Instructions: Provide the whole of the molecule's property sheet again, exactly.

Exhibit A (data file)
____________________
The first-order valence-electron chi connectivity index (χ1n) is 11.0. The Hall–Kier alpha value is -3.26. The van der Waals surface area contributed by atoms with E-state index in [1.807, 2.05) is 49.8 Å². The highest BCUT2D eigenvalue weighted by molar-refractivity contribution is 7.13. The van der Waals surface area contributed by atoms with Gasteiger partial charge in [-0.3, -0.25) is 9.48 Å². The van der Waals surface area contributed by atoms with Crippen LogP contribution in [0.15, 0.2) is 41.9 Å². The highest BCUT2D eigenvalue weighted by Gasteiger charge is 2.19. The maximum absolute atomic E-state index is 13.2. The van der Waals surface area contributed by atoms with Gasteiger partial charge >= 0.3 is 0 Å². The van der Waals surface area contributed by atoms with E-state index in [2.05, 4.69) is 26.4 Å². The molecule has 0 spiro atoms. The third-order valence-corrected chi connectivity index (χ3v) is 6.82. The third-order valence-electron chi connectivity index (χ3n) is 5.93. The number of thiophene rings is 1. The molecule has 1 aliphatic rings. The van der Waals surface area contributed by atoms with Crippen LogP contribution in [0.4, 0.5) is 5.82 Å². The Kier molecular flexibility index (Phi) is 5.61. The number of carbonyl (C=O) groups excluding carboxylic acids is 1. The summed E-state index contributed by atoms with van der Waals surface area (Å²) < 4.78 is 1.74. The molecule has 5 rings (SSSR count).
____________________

The first-order valence-electron chi connectivity index (χ1n) is 11.0. The Hall–Kier alpha value is -3.26. The van der Waals surface area contributed by atoms with E-state index in [1.807, 2.05) is 49.8 Å². The highest BCUT2D eigenvalue weighted by molar-refractivity contribution is 7.13. The van der Waals surface area contributed by atoms with Gasteiger partial charge in [-0.3, -0.25) is 9.48 Å². The van der Waals surface area contributed by atoms with Crippen LogP contribution in [0.15, 0.2) is 41.9 Å². The highest BCUT2D eigenvalue weighted by Gasteiger charge is 2.19. The maximum absolute atomic E-state index is 13.2. The van der Waals surface area contributed by atoms with Gasteiger partial charge >= 0.3 is 0 Å². The van der Waals surface area contributed by atoms with E-state index in [2.05, 4.69) is 26.4 Å². The molecule has 0 spiro atoms. The third-order valence-corrected chi connectivity index (χ3v) is 6.82. The third-order valence-electron chi connectivity index (χ3n) is 5.93. The number of thiophene rings is 1. The molecule has 1 aliphatic rings. The van der Waals surface area contributed by atoms with Crippen LogP contribution in [0.4, 0.5) is 5.82 Å². The Kier molecular flexibility index (Phi) is 5.61. The number of carbonyl (C=O) groups excluding carboxylic acids is 1. The summed E-state index contributed by atoms with van der Waals surface area (Å²) < 4.78 is 1.74. The molecule has 5 rings (SSSR count).